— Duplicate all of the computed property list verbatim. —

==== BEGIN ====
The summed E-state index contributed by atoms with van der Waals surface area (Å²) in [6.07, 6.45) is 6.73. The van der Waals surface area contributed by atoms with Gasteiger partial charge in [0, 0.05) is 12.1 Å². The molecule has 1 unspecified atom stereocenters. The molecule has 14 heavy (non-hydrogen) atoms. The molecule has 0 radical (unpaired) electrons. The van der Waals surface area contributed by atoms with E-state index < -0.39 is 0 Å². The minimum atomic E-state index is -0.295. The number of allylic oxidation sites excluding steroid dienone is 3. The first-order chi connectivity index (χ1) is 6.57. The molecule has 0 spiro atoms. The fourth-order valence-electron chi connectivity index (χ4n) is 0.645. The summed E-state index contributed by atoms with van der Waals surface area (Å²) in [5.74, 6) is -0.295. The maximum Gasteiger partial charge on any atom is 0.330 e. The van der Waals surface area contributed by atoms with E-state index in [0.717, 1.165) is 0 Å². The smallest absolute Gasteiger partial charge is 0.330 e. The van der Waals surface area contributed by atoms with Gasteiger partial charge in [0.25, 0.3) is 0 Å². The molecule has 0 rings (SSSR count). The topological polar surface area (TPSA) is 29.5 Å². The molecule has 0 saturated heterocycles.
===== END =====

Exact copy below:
The summed E-state index contributed by atoms with van der Waals surface area (Å²) in [6.07, 6.45) is 6.73. The van der Waals surface area contributed by atoms with Gasteiger partial charge in [0, 0.05) is 12.1 Å². The molecule has 1 unspecified atom stereocenters. The molecule has 14 heavy (non-hydrogen) atoms. The molecule has 0 radical (unpaired) electrons. The van der Waals surface area contributed by atoms with E-state index < -0.39 is 0 Å². The minimum atomic E-state index is -0.295. The number of allylic oxidation sites excluding steroid dienone is 3. The first-order chi connectivity index (χ1) is 6.57. The molecule has 0 spiro atoms. The fourth-order valence-electron chi connectivity index (χ4n) is 0.645. The summed E-state index contributed by atoms with van der Waals surface area (Å²) in [5.74, 6) is -0.295. The maximum Gasteiger partial charge on any atom is 0.330 e. The van der Waals surface area contributed by atoms with E-state index in [0.717, 1.165) is 0 Å². The smallest absolute Gasteiger partial charge is 0.330 e. The van der Waals surface area contributed by atoms with Gasteiger partial charge in [0.25, 0.3) is 0 Å². The molecule has 0 rings (SSSR count). The topological polar surface area (TPSA) is 29.5 Å². The molecule has 0 saturated heterocycles.